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Re: Perching, climbing, roosting was Re: 11th specimen of Archaeopteryx



> -- As someone mentioned, goats are fairly highly specialized rock
> climbers. Seeing them in a tree isn't any more surprising than
> seeing 300-lb rednecks in a tree. And apparently the tree kangaroos
> are the sister-group of the rock wallabies (*Petrogale*).

 I've seen alternate phylogenies that place tree-kangaroos
 (_Dendrolagus_) as the most basal taxon of extant Macropodidae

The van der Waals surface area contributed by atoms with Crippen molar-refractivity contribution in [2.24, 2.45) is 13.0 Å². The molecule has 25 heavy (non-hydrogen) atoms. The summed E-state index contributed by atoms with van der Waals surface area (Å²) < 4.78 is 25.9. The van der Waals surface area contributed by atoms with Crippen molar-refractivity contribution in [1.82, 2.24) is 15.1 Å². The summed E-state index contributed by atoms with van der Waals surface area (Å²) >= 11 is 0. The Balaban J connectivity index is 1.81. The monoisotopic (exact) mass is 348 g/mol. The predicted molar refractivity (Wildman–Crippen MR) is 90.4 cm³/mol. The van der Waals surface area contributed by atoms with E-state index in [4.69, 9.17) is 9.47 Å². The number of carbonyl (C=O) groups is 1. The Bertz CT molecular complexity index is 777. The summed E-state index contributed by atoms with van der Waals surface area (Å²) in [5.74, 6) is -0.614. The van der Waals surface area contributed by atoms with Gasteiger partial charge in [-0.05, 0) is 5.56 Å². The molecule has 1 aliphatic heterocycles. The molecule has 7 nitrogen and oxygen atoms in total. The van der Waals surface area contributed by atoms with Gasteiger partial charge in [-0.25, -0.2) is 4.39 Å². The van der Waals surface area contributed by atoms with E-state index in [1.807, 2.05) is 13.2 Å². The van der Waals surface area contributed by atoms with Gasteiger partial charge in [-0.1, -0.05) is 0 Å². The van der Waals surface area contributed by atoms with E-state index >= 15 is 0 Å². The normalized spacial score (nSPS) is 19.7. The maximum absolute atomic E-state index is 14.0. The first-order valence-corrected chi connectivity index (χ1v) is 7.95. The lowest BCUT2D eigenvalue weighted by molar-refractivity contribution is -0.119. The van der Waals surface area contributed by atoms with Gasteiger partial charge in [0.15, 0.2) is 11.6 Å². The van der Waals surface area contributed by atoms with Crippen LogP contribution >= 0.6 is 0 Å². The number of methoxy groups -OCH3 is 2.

(sensu stricto; i.e., separate from Potoroidae, Hypsiprymnodontidae,
 Balbaridae etc within the greater kangaroo clade, Macropodoidea).

http://blogs.scientificamerican.com/tetrapod-zoology/2011/10/17/tree-kangaroos-come-first/

> -- *Zhongornis*? Underrated? Isn't it rather an overrated juvenile
> *Confuciusornis*?

 I've not heard this suggested before.

I think I have right here on this list.

 If _Zhongornis_ is a juvenile _Confuciusornis_, it means that the
 latter had a 'free' tail as a juvenile that only fused into a
 pygostyle with ontogeny.

Wouldn't terribly surprise me if that actually happened.